The angular positions of the cams 52a, 52b, 520 on the shaft 50 are determined at the installation of the apparatus so that the choice of a particular position of selector switch 55, corresponding to the desired stopping or turning location of a particular aircraft type, causes the cam follower associated with that selector switch position to enter the corresponding one of the detents 53a, 5312, or 530 and stop the motor 51 at a position of cam 17 which provides the proper elevation of platform 13. Of course, any number of cams 52 along with corresponding cam followers and switches can be provided on the shaft 50, this being determined by the different requirements of longitudinal guidance distances and/or the different aircraft types with which the apparatus is to be used. The selector switch 55 can conveniently be located adjacent the terminal gate 37 and this switch can be provided with a second terminal deck connected to provide power to the illumination source 11 for each of the operative positions of the platform elevating mechanism.

For many applications of the present invention it may be inconvenient or impractical to have the optical system contained in a housing 29 situated adjacent the level of the surface traveled as shown in FIG. 2. For example, in locations having an appreciable amount of snowfall such positioning of the apparatus would require a heating unit or some other expedient to keep the apparatus free of snow and ice, and the apparatus would be constantly exposed to the danger of being struck by a snowplow. To remedy this, the optical system may be contained in a housing 29 elevated a suitable distance above the pilots line of sight 30 as depicted in FIG. 6. It can be seen that the pilots line of sight in this embodiment runs into the red stopping beam 61 from above, rather than from below as in the FIG. 2 embodiment. This difference is provided by the filter shown in FIG. 8, wherein the red stop beam is produced by an arc portion 62 situated at the lower side of the filter 63. The filter 63 is similar in all other aspects to the filter of FIG. 5.

FIG. 7 shows a modified version of the platform elevation mechanism shown in FIG. 4 whereby a variable angle of depression is obtained for the platform on which the optical system is mounted. An extension member 66 is provided extending outwardly from platform 65, this extension member being biased upwardly by a spring 67 against the cam 64 connected to the shaft 50. Rotation of the cam 64 causes the angle of depression of the platform 65 to be varied in opposition to the upward force of the spring 67.

The embodiment shown in FIGS. 9 and 10 provides a ground-mounted guidance system which may be used where no adequate support structure is available for the elevated embodiment of FIG. 6 and which minimizes the problems of physical damage arising from the embodiment depicted in FIG. 2. As shown in FIG. 9, a folded optical system is employed incuding a lamp 71, a fixed-position optical system 72 including appropriate lenses and a filter as described above, and a reflector such as a mirror 73 affixed to an angular adjustment mechanism such as the rotatable shaft 74. This apparatus is covered by a housing 75 having a relatively low profile with respect to the ground or other surface 76 to enable the housing to be run over or struck by vehicles with a minimum likelihood of resulting damage either to the housing or to the vehicle. A suitable window 77 is provided in a housing recess 78 to enable the guidance beam 79 emanating from the optical assembly 72 and reflected from the mirror 73 to be projected along the desired path.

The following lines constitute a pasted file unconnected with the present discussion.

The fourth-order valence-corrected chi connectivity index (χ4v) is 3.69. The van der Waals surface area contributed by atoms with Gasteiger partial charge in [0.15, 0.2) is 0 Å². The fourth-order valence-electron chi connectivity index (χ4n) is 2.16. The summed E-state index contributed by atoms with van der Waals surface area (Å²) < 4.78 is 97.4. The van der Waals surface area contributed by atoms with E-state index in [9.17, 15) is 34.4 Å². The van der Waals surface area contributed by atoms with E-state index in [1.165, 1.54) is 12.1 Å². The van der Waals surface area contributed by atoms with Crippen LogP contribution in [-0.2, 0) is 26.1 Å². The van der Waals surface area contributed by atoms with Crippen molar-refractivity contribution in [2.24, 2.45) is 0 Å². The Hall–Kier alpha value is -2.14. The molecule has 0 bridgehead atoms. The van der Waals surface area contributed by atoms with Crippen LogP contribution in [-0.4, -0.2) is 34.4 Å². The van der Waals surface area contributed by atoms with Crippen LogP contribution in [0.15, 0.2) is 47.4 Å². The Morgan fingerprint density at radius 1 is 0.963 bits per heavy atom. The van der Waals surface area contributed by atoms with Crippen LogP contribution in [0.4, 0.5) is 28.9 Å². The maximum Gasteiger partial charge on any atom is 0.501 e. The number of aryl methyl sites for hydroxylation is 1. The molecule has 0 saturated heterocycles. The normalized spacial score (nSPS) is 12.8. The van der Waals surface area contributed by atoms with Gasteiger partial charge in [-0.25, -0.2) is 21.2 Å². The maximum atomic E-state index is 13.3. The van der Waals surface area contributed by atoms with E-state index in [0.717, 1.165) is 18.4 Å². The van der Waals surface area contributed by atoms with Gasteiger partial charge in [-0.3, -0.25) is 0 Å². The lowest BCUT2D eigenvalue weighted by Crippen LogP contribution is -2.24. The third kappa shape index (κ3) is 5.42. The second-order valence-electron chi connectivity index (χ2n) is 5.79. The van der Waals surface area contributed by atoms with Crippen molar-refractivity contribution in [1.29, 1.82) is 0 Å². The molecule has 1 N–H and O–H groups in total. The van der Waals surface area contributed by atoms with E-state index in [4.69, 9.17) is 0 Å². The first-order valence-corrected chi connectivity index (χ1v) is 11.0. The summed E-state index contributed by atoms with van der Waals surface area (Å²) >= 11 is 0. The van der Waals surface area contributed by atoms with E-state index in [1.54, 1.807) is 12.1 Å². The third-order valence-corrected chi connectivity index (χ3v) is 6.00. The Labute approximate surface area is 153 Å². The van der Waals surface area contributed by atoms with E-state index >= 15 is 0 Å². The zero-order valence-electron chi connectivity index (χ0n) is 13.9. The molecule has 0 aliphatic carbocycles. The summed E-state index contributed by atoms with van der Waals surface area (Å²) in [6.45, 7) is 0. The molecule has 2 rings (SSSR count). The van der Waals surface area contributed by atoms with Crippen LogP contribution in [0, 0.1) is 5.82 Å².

Folding of the optical system in the manner shown in FIG. 9 permits the underground portion of the apparatus to be received in a relatively shallow recess 80, thereby simplifying the installation and minimizing water drainage problems associated with subterranean assemblies. At the same time the folded optical system permits the use of a housing having a low profile and therefore a substantially reduced exposure to damage from surface vehicles.

FIG. 10 shows an exemplary mirror position control apparatus for use with the embodiment of FIG. 9. The mirror 73 is secured to the mirror shaft 74 and this shaft is connected to a suitable source of rotary motion such as a gearhead motor 81. An appropriate number of control cams 82 and 83 along with associated switches 84 and 85 are provided connecting the motor 81 to a source of power through a selector switch 86 in a manner described with reference to FIG. 4. The shaft 74 is mounted for rotation in a suitable bearing 87.

Positioning of the selector switch 86 causes the motor 81 and the shaft 74 to rotate until the particular prepositioned control cam associated with the selected cam-operated switch causes the switch to open. At that time the shaft 74 and the mirror 73 secured thereto are appropriately positioned to cause reflection of the beam emanating from the optical assembly 72 at the proper elevation for the guidance beam 79.